For the vast majority of the year, the Western baseball world completely disrespects and overlooks Nippon Professional Baseball. We do this simply by not caring about it at all, in any way shape or form.
It’s true, of course, that the talent pool in the major leagues is much deeper. But the resulting idea that Japanese baseball is unworthy of our attention is reductive at best and arrogant at worst. Besides, if you care to watch great baseball players play baseball – which Western fans theoretically do – it’s also completely self-defeating. Consider this for a moment: If you believe, as I do, that Shuhei Ohtani is the single best baseball player on earth (and perhaps the most talented baseball player ever), then we must also admit that as a logical consequence of that, in 2016 and 2017, he was The single best baseball player on earth Not He plays in the big leagues, but in Japan. Much the same is true (albeit on a scale slightly less than historical greatness) regarding Ichiro. Ichiro who set major league baseball on fire with Seattle Mariners In 2001 it was the exact same Ichiro who had been doing the exact same thing in Japan for several years before.
If, as a baseball fan, you enjoy watching Shohei Ohtani play, just as we all enjoyed watching Ichiro play, you should find joy in watching them play in Japan as well.
Baseball is unique among American sports with regard to this dynamic. There is no way he could ever be the best basketball or football player in the world Not He plays in North America. But it’s possible in baseball, and we’re better for it. It is the blessing of a foreign union with the economic power, tradition and infrastructure to produce planetary greatness. It’s a joy to be able to watch a game we love shaped and shaped by another culture, one that has just as much of a claim to its ownership as we do.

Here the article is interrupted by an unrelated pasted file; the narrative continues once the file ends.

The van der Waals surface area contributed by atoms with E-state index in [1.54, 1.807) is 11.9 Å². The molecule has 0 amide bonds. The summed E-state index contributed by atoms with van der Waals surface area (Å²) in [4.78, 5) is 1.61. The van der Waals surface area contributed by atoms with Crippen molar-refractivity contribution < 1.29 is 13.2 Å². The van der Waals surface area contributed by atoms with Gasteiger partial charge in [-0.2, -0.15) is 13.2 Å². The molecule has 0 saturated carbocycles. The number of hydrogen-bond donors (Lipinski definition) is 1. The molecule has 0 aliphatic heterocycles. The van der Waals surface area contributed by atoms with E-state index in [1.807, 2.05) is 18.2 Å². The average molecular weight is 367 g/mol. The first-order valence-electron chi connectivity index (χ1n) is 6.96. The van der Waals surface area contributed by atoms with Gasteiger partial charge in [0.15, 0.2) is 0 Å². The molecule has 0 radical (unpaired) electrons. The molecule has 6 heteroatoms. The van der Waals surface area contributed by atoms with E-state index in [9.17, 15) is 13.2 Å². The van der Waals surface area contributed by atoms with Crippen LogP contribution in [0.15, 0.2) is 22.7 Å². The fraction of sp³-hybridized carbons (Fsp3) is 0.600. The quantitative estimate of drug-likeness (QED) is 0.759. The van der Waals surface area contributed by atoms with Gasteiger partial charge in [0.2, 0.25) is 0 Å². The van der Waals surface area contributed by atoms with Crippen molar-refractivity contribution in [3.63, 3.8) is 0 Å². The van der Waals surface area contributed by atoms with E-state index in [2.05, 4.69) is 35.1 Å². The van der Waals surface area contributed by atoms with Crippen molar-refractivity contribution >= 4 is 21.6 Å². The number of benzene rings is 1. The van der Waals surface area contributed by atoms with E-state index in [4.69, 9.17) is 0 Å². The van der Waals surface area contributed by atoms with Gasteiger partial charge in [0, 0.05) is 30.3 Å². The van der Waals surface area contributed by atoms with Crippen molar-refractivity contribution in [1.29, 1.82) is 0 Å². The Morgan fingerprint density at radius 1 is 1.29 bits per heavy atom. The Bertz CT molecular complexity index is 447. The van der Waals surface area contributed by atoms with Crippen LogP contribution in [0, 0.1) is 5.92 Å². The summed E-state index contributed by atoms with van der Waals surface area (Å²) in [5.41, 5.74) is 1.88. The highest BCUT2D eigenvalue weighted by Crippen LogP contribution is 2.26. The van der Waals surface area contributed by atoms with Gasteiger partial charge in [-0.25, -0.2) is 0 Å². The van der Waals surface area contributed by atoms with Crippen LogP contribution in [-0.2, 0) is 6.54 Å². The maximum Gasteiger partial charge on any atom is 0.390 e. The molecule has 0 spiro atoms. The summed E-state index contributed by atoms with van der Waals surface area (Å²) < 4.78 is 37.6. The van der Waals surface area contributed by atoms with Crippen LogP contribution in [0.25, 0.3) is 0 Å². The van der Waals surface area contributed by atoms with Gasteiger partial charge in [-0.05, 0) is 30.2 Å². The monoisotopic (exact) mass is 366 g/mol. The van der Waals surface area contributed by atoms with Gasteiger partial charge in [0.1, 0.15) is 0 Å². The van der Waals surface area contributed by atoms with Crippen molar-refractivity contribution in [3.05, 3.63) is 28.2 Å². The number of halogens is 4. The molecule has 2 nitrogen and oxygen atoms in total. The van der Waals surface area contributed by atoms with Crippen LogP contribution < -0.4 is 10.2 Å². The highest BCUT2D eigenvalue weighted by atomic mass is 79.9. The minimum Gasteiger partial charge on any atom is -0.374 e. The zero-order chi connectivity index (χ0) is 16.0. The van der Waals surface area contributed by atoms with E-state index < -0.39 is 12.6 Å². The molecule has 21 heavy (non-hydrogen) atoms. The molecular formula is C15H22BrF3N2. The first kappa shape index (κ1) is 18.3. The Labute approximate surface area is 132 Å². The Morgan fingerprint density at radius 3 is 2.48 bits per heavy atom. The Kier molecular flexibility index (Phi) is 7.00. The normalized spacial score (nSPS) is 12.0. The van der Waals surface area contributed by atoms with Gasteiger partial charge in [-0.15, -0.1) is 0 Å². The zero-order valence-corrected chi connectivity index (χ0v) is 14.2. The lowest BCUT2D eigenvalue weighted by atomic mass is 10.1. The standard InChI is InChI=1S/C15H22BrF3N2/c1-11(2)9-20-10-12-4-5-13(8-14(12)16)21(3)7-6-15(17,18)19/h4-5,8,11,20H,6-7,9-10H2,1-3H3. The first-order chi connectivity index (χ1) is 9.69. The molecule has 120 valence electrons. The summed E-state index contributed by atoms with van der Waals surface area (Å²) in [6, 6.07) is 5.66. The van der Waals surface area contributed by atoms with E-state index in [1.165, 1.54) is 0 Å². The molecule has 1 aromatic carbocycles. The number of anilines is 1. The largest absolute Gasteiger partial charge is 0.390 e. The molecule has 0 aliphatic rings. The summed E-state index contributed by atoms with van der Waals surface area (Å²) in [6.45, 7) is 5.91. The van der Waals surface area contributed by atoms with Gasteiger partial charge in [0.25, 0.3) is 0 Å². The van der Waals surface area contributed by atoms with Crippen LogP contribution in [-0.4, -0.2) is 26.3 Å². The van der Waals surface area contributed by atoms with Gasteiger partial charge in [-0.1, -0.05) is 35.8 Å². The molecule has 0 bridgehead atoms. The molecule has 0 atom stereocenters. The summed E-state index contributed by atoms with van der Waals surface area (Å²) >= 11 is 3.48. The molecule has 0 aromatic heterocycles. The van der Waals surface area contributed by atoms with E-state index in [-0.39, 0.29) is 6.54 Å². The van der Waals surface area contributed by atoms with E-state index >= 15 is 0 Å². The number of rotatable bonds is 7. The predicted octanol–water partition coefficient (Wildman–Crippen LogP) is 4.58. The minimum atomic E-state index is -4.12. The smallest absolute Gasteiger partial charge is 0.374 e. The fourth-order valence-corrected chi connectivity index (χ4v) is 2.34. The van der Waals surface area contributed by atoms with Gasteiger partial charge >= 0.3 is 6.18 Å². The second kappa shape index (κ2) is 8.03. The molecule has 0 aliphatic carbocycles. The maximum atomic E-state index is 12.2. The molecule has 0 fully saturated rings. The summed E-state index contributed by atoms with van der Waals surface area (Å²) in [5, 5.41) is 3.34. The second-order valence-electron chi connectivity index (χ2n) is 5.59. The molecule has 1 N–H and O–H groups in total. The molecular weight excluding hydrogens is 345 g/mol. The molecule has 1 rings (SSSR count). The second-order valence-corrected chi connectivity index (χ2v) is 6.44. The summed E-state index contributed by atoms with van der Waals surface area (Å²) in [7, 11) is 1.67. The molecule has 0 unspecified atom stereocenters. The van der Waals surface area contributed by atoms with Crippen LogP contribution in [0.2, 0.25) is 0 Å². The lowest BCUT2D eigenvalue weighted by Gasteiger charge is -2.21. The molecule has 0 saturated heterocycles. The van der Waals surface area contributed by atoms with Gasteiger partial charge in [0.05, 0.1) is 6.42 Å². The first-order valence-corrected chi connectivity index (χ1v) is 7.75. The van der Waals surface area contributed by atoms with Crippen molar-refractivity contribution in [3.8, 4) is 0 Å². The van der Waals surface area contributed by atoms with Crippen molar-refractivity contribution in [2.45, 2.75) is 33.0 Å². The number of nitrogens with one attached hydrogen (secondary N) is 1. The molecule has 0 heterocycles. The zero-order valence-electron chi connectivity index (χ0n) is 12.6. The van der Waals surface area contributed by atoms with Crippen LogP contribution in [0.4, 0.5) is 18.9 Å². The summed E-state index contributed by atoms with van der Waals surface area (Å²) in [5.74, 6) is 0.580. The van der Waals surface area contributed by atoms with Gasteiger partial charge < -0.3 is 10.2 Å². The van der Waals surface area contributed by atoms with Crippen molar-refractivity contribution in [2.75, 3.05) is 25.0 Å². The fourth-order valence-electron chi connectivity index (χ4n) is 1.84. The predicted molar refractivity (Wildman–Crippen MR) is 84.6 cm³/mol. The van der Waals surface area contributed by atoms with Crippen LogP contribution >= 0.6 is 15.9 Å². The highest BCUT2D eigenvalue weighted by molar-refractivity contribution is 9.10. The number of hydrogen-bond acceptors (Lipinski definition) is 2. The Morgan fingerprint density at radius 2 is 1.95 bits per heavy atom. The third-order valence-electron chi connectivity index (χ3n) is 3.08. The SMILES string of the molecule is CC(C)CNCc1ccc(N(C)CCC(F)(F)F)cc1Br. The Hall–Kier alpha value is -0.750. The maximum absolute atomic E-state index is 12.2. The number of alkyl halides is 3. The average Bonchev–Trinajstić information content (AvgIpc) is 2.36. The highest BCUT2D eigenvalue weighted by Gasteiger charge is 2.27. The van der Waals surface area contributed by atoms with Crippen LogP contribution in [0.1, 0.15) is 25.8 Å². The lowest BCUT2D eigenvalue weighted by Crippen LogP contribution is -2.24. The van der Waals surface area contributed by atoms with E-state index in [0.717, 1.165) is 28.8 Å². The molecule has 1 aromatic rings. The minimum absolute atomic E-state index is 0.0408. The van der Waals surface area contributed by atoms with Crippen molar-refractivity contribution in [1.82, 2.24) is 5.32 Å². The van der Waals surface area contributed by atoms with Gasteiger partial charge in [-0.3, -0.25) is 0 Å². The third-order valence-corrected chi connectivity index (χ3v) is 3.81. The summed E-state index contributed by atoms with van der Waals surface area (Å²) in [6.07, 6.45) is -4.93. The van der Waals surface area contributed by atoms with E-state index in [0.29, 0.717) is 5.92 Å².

However, Market has spoken quite clearly regarding the Western view of Japanese baseball. We don’t watch it, we don’t follow it, and we don’t even know who the players are.
The only exception to this is when one of these players has expressed his intention to move to the major tournament. When this happens, we finally acknowledge that Japanese baseball exists and that it has at least some value. We do not value it on its own terms, of course, but merely because it benefits us and asserts our own superiority. Japanese baseball justifies its existence only to the extent that it serves us.
Hop on Twitter now and you’ll see this happening in regards to Kodai Senga of Fukoaka SoftBank Hawks. “There is Kodai Senga,” says a mets A Twitter account run by people who may not have heard of it a couple of months ago. “Kodai Senga almost makes too much sense,” Says a Cardinals fan, just last year, Japanese statistics are called an illusion. “I’m a Senga subscriber,” says ex-appointment based in Framingham red socks Backup player and current radio host you once He laughed at the idea Shohei Ohtani can be mentioned at the same time as Bo Jackson.
As Kodai Senga contemplates his future in baseball over the next few weeks, the internet will be overwhelmed by his capacity, and almost every one of those things will come from people who have never seen him play and who haven’t given their all. Nonsense about a month ago. You will get involved in this too, just by virtue of your internet presence and interest in the Red Sox. So here’s a starter collection of Kodai Senga clips. Consider it a public service – if you’re going to serve a Kodai Senga, you’ll probably at least know what it looks like.
We’ll start with a Pitching Ninja-style clip that showcases the amazing drop on the splitter, a pitch that tends to be used more heavily in Japan than in the US. Senga’s is so effective that it’s been dubbed the Ghost Fork:
And here he totally dominates Oryx Buffalo with her last July. He keeps them true to a few up-and-coming tailors, but mostly just plays with them one interlude after another:
In case you were wondering how he handles pressure, he’s great here shutting out an opposing lineup in a postseason playoff game. Also note that he displays a more varied pitch mix in this game, scoring multiple hits with a narrow slider:
If you’ve been insisting on putting off checking his talent until you see him make it against the big leagues, here he knocks out five in two innings of action against Team USA in the final round. World Classic Baseball. His leadership seemed to be lacking that night, but he certainly kept those guys off balance. It looks like the first and last hits will come on a floor plan with some screw changes/movement, though it’s more likely just a variation on his cleavage:
So there you go. You are now armed with enough knowledge to pretend you know something about Kodai Senga. And with that, you can once again continue to ignore some of the best baseball in the world for the next 12 months.